Fast cars, beautiful people, lots of crashes, good triumphing over evil; the plots for the top 10 worst car movies are largely the same as the plots for the ten best car movies. So what’s the difference? Execution, or actually the fact the producers of the worst movies didn’t get execution—prescribed as a sentence—for hacking up one of the most tried and true genres of American cinema.
Bad acting, tired plot lines, clichéd scripting, I mean how many times can a guy be held hostage to his memories, or have his wife kidnapped, or get revenge because somebody killed his children/partner/brother/best friend—or even in one instance, him? This is why when something truly original comes along it is celebrated so vociferously. The rest of the time we just watch the crashes and chases and mindlessly acquiesce to the ludicrousness.
You see, the thing is if you like cars, whatever else is happening in the movie, you’ll be tempted to sit through the entire film just because it’s so rare to see fast cars actually going fast—or appearing to do so. That said, here’s the companion to our list of the top 10 best car movies of all time (so far).
It’s Autobytel’s list of the top 10 worst car movies ever made (so far).
And trust us, there will be more…
Hey, Tom Cruise killed it in Top Gun—right? So, why not put Top Gun on wheels in the form of a narrative based around that most American of motorsports—NASCAR? And while many of the film’s incidents had their basis in reality, the movie is just so sickeningly predictable; about the only thing worth watching in it are the racing sequences. Which, many of them, by the way were captured during the 1990 Daytona 500. In fact, one of the camera cars actually qualified for the race at the hands of NASCAR driver Bobby Hamilton. But don’t expect too much realism overall, the majority of the footage has about as much in common with real racing as Tom Cruise does with NASCAR champion Jimmie Johnson. Further, who didn’t see some misfortune causing Cruise’s character “Cole Trickle” (how’s that for a good ole’ boy NASCAR driver’s name?) to question his innate abilities and become debilitated by his fears, only to overcome them and win the all-important last race upon which so much was riding? Seriously? Did anybody not see that coming? Of course anybody going into a movie theatre back in the 1990’s to see a Don Simpson/Jerry Bruckheimer film for anything other than escapist explosions, car crashes, and general mayhem, well—they just weren’t paying attention.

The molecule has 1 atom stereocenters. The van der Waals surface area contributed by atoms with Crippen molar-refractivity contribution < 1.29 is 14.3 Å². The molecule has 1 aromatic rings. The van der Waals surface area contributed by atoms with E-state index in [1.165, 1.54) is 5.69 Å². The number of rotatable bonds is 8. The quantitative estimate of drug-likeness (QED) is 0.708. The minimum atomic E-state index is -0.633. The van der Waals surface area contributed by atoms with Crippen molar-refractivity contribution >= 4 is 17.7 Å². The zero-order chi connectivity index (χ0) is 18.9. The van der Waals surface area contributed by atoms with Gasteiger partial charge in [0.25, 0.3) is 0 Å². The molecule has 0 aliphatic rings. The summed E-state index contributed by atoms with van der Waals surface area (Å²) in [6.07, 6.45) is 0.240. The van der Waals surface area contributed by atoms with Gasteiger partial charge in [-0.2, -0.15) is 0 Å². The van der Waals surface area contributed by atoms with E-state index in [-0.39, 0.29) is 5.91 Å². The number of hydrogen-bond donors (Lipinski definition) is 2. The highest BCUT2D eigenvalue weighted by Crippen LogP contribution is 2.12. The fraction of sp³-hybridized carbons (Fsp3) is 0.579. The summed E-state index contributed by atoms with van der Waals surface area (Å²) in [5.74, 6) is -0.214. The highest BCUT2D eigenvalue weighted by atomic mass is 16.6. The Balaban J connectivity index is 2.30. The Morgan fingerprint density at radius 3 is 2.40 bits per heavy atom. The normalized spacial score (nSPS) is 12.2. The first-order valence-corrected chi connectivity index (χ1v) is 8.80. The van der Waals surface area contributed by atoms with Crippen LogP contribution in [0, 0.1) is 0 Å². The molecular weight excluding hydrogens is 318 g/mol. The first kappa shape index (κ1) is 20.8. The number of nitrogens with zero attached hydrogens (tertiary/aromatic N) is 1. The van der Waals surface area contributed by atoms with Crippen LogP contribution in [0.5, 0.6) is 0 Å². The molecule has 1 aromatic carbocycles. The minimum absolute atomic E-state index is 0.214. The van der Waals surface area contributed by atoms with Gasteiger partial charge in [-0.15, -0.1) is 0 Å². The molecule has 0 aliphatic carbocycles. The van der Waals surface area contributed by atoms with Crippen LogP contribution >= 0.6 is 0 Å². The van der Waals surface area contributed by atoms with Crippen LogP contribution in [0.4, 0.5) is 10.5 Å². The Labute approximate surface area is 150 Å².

Larry, played by Peter Fonda is a (yep) NASCAR wannabe, who robs a supermarket to get enough cash to go racing. Really? There’s enough cash in a grocery store to support a racing crew—for even one race? Not even a Whole Foods store has that much cash in it, and their prices are astronomical! And thus, the film begins with a serious implausibility and moves from one to another to another to another over the course of its 93-minute running time. Legend has it; two successful British industrialists got control of the movie rights to the book The Chase, upon which the film was based. Having paid $50,000 for the rights, they were looking to produce another Vanishing Point—one of the films on our list of the ten best car movies. Success eluded them and they sold the rights to one Jimmy Boyd, who through a series of fortuitous circumstances finally got the film made. It cost $1,140,000 to make the film, and it actually made $28 million. In that regard we’ll admit it was a success, but frankly the standards of the 1970’s were considerably lower than they are today. Watching the film back then it might have been an exciting romp. Today, it’s just an exercise in 1970’s camp.
Written and produced by Sylvester Stallone…do we really need to continue? Aside from the insanely improbable driving sequences; a 195 mile per hour chase scene in two race-prepped Champ cars through the streets of downtown Chicago? First of all, the guys jump in the cars and fire them up like they’re Honda Civics, when everybody knows you need an external starter to get one of those cars running. Second of all, who has ever seen that much smooth pavement in annually snowplowed Chicago? Third, the guys blow past a cop at 195 miles per hour in the equivalent of four-wheeled cruise missiles and the police department doesn’t marshal every weapon in its arsenal to bring them down? Third, everybody at the party sees them jump in the cars and take off, and the next day they’re back at the track—racing as if nothing happened at all? But of course! The sanctioning body wouldn’t pull their racing licenses for a stunt like that—not at all. Seriously Stallone? The film simply taxes your ability to suspend your disbelief. Other than that, you got wooden acting, a predictable plot, and a wholly foreseeable outcome. Trust us, even if you’ve never seen Driven, you HAVE seen Driven—it was just called something else.
Literally the driver from Hell, Nicolas Cage plays a guy who has escaped from down under (no, not Australia—the Biblical down under) to revenge the death of his daughter and rescue his granddaughter from a satanic cult, who plans to subject her to ritual sacrifice. An interesting premise—undone by weak writing and a stereotypical back-story. A huge flop, it cost north of 40 million dollars to produce and it made just over 28 million at the box office. It was said Cage was attracted to the project because the script called for his character’s eyes to be shot out. Interestingly, many people who bought tickets to the film wished the same would happen to them. Utterly formulaic, this is another predictable strip of celluloid, best consumed mindlessly. Everybody you expect to die does, and everybody you expect to live lives. What’s more, the cars perform outstanding feats of durability, considering what they’re subjected to. Of course that durability comes without a shred of believability, so we say watch at your own peril. Although, there is a lot to be said for the film’s masterful appropriation of the ‘70’s grind house style of filmmaking. However, whether Drive Angry’s production team was intentionally going after that style is up for debate.